Crews install new pipe to replace an aging sewer line - KSWO, Lawton, OK- Wichita Falls, TX: News, Weather, Sports. ABC, 24/7, Telemundo -

Crews install new pipe to replace an aging sewer line

LAWTON, Okla._A Lawton sewer line upgrade that's part of a major city project is picking up pace.

Lines of pipe can be seen near southwest Sheridan Road and Woodlawn Drive. They'll be used in the second phase of a four-phase project that goes from near the southeast water treatment plant all the way to Goodyear Boulevard. The first phase, which ended near 11th Street took three years. The current phase started in January and is expected to be finished next March.

The pipe will be 14 feet below the ground and stretch 10,000 feet. The installation process on similar pipe started in January to replace a 40-year-old concrete sewer main.

"It has reached its life. Concrete is not the best design for sewer lines because the nature of hydrogen sulfate gas created in sewer lines. It turns into sulfuric acid and eats concrete up," explained Rusty Whisenhunt, development and construction manager.

Whisenhunt says that creates holes in the pipe and water seeps through which can clog things up. He says keeping the pipes could have meant a loss in city development.

"We were really at the brink of not being able to allow additional development on the west side of Lawton. This right here removes that requirement," explained Whisenhunt.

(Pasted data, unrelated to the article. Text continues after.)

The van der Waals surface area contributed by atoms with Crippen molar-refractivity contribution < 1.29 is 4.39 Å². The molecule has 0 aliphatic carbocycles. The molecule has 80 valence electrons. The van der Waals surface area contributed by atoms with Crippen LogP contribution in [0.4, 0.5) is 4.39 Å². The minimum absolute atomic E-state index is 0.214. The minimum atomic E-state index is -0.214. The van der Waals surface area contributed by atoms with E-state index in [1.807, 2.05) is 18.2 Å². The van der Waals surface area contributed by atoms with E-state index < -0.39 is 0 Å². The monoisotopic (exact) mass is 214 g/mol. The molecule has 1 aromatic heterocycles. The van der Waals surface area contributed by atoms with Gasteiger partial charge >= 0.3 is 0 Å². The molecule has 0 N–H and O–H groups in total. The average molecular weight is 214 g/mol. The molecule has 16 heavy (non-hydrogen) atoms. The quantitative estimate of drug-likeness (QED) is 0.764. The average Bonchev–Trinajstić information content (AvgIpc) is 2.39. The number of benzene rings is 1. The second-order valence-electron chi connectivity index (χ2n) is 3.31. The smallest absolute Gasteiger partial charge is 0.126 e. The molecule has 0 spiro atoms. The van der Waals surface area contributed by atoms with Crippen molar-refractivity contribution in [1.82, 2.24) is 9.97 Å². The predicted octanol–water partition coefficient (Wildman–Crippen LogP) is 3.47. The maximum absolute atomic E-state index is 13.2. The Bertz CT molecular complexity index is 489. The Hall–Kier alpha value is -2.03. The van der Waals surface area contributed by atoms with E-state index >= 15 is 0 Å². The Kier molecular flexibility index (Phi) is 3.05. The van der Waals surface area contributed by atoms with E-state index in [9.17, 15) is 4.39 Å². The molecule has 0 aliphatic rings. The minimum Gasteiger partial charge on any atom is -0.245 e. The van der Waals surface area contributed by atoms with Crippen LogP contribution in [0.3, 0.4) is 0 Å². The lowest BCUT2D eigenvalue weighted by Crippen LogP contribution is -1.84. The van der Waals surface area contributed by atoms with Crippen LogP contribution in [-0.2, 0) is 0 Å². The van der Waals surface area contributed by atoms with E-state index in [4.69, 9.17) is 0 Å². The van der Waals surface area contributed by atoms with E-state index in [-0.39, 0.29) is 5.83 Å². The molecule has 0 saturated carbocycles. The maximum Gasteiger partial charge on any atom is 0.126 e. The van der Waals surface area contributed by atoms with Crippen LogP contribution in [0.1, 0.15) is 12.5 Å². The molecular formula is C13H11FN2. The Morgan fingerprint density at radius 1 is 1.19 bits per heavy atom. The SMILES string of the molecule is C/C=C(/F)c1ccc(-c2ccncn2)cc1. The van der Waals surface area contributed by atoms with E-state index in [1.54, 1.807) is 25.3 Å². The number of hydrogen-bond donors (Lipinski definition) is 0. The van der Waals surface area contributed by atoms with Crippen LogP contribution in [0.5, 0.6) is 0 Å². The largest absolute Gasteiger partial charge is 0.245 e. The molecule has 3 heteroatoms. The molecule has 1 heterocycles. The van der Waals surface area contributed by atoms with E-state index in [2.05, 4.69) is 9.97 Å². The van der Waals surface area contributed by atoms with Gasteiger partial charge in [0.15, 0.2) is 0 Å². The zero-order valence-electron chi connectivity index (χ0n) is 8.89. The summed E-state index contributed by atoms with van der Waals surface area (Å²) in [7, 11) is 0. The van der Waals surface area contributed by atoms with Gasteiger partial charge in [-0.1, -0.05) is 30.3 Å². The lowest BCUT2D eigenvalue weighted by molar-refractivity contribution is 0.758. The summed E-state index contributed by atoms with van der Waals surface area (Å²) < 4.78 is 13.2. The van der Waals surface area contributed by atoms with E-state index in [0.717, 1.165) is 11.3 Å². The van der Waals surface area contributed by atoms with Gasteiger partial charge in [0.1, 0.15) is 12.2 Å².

They are upgrading the old concrete to new PVC pipes. The new PVC pipes will not only last longer, about 100 years, they’re also three times cheaper than concrete. The new pipes are also 54 inches in diameter; the concrete line had a 36 inch diameter.

The upgrades the sewer department has made actually won them awards from the Department of Environmental Quality. Whisenhunt said the old lines are taking on water and could actually cause sewage to back up in to the system.

"This right here, being at a sufficient capacity will keep that backup from occurring. So it should keep, when we have an extreme rain event, it should keep water from backing up to the sewer mains and back into homes," said Whisenhunt.

The current phase starts at 11th Street, near I-44, and cuts through the airport and goes to 38th Street and Coombs Road. On a good day, Whisenhunt says they can lay 12 pipes, a pace he says is pretty fast.

This phase is a $2.2 million project. All four phases cost a combined $12 million. The entire project is expected to be completed January 2022.

 

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